Artists’ ideas about race in the 1940s: Professor to examine art during the desegregation movement
Ott has been awarded a residential Paul Mellon Visiting Senior Fellowship at the Center for Advanced Study in the Visual Arts at the National Gallery of Art in Washington, D.C. He will work to develop a book manuscript “Mixed Media: The Visual Cultures of Racial Integration, 1931-54.”
“It is a true honor to have the opportunity to work among such a distinguished group of international colleagues,” said John Ott, Ph.D.
This project investigates black and white artists’ efforts toward racial integration, both in terms of imagery and within cultural institutions, from the infamous 1931 Scottsboro Boys trial until Brown v. Board’s 1954 desegregation of public schools.
Individual chapters of this project address images of racial solidarity in murals produced with New Deal arts programs, graphics commissioned by multiracial labor unions, Jacob Lawrence’s wartime paintings of the desegregation of the Coast Guard and efforts by black modernists to claim abstraction as an integrationist visual style.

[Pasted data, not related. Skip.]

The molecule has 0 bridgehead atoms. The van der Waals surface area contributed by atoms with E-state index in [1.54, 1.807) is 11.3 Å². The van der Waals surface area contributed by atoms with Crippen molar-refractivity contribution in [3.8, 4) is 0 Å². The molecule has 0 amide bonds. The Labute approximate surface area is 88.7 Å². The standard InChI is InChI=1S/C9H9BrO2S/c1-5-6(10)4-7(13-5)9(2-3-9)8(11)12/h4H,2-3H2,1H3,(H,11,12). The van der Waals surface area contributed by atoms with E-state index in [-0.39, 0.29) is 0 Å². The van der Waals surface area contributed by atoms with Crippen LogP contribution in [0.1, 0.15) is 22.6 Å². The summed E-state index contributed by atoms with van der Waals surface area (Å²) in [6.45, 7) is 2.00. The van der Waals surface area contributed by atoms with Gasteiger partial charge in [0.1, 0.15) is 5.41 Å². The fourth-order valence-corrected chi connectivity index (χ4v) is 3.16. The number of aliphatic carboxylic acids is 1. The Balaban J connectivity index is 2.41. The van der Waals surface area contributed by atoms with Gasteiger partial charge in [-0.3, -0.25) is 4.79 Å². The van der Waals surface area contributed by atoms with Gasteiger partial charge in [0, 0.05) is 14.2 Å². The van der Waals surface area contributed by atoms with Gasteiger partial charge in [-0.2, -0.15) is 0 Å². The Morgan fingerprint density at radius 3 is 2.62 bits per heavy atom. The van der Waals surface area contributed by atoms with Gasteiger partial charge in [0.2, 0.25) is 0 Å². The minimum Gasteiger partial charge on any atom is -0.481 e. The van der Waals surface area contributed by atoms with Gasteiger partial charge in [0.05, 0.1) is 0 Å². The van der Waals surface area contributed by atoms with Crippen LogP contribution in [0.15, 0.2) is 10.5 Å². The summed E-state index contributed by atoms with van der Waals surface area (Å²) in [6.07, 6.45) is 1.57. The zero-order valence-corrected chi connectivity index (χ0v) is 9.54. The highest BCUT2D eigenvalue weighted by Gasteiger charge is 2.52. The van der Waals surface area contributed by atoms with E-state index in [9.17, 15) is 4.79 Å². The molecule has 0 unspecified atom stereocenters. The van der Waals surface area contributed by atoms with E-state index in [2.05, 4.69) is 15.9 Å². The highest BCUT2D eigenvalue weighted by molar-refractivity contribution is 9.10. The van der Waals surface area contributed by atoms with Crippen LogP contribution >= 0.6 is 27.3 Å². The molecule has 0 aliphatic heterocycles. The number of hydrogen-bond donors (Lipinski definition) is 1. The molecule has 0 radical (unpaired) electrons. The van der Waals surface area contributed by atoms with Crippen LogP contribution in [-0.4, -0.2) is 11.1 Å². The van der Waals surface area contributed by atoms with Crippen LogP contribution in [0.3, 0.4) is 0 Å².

“Mixed Media” has previously received the support of other highly competitive national awards, including a Smithsonian Postdoctoral Fellowship, a National Endowment for the Humanities Summer Stipend and an American Council of Learned Societies Project Development Grant.
Since 1979, the Center for Advanced Study in the Visual Arts has hosted leading international scholars. Ott will join researchers from other higher educational institutions such as Columbia, Duke, Harvard, The Metropolitan Museum of Art, UCLA and the University of Chicago, as well as international scholars from Berlin, England, Germany, Georgia, Russia, and Scotland.